It’s no secret that Takahashi Rumiko drew a lot of inspiration from traditional Japanese folklore while creating the fantasy feudal Japan setting of InuYasha and its sequel YashaHime, most notably with the many demon characters. These supernatural creatures, generally called yokai in Japanese, are incredibly numerous and varied, but how much of the actual mythology transferred over into the Yasha-verse?
Today we’ll be examining some of the yokai featured in InuYasha and YashaHime and how they compare to their folkloric inspirations.
From Inugami to Inuyasha
Our titular hero, along with his brother Sesshomaru and other characters, are known simply as dog demons or inu yokai. Since he’s a half-demon, Inuyasha himself is truly humanoid but his full-blooded brother and father’s true forms are actually that of giant dogs with long, flowing white fur.
As for their yokai counterpart, the most notable dog yokai is the inugami which, at least initially, don’t seem to have that much in common with Takahashi’s creation. Inugami are strange yokai that act as familiars to sorcerers who create them through a rather grotesque ritual involving burying a dog up to its neck to drive it beserk from hunger then decapitating it at its greatest point of desperation, burying the head under a busy street so it cannot rest which creates a maleficent spirit, and then excavating the head and preserving it in a jar it to evoke its powers which include possession, wish-granting, and curses.
Like Japanese dogs, inugami are said to be very loyal and protective to certain people but ambivalent or hostile towards others, even turning on weak-minded evokers who try to summon them, similar to Inuyasha and Sesshomaru’s complicated generally hostile relationship with humans while protecting Kagome and Rin respectively. However, it’s actually likely that Takahashi took more inspiration from Chinese dog spirits called tiangou “heavenly dogs” that resemble the dog demon’s true forms.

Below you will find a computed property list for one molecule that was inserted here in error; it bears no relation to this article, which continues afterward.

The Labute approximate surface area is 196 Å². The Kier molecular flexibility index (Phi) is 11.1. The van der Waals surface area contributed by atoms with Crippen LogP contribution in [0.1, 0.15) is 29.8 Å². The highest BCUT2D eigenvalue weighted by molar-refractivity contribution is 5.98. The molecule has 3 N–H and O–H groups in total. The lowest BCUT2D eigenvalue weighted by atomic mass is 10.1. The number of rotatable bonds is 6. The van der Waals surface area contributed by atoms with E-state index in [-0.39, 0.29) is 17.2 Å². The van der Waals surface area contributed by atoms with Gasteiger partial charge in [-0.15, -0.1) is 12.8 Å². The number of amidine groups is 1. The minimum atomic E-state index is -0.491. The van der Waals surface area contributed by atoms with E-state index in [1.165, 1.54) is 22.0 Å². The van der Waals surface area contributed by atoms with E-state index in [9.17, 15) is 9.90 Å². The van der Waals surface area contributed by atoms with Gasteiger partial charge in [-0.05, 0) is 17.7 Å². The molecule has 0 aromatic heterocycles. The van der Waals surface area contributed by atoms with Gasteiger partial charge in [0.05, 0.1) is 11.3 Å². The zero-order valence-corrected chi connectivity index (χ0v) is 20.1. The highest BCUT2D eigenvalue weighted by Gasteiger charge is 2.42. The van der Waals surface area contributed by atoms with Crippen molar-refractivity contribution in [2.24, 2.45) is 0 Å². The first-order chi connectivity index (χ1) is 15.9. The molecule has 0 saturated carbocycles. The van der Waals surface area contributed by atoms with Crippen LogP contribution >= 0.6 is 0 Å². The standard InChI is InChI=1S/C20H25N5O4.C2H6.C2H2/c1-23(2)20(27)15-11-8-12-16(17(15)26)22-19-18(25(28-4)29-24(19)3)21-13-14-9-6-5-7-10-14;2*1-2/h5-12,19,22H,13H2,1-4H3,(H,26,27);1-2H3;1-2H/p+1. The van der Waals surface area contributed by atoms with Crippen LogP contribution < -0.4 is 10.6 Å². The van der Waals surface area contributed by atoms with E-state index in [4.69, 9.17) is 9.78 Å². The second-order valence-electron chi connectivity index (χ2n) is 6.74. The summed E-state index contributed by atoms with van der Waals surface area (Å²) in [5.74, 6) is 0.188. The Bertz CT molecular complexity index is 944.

These mythical creatures became the tengu in Japan which are depicted with more bird-like features, perhaps to better fit with their ability to fly through the air. Tengu are known to be masters of swordsmanship and magic and appear frequently in Japanese folklore, perhaps most famously with the white-haired tengu king Sōjōbō who taught the semi-legendary samurai Minamoto no Yoshitsune. In any case, the dog demons of InuYasha and YashaHime seem to draw from inugami, tiangou, and tengu.
Kitsune and Tanuki Tricksters
Some more direct inspirations can be found in characters like Shippo and Hachiemon who draw from kitsune (fox) and tanuki (racoon dog) yokai respectively. Both of these yokai are known as tricksters who use magic to transform themselves and other objects using various tools, particularly leaves for tanuki as made famous by Animal Crossing. This is reflected very much in both characters who frequently transform or use various illusions like Shippo’s foxfire which is likely inspired by kitsunebi which is supernatural blue or green fires often said to be lighting for kitsune weddings.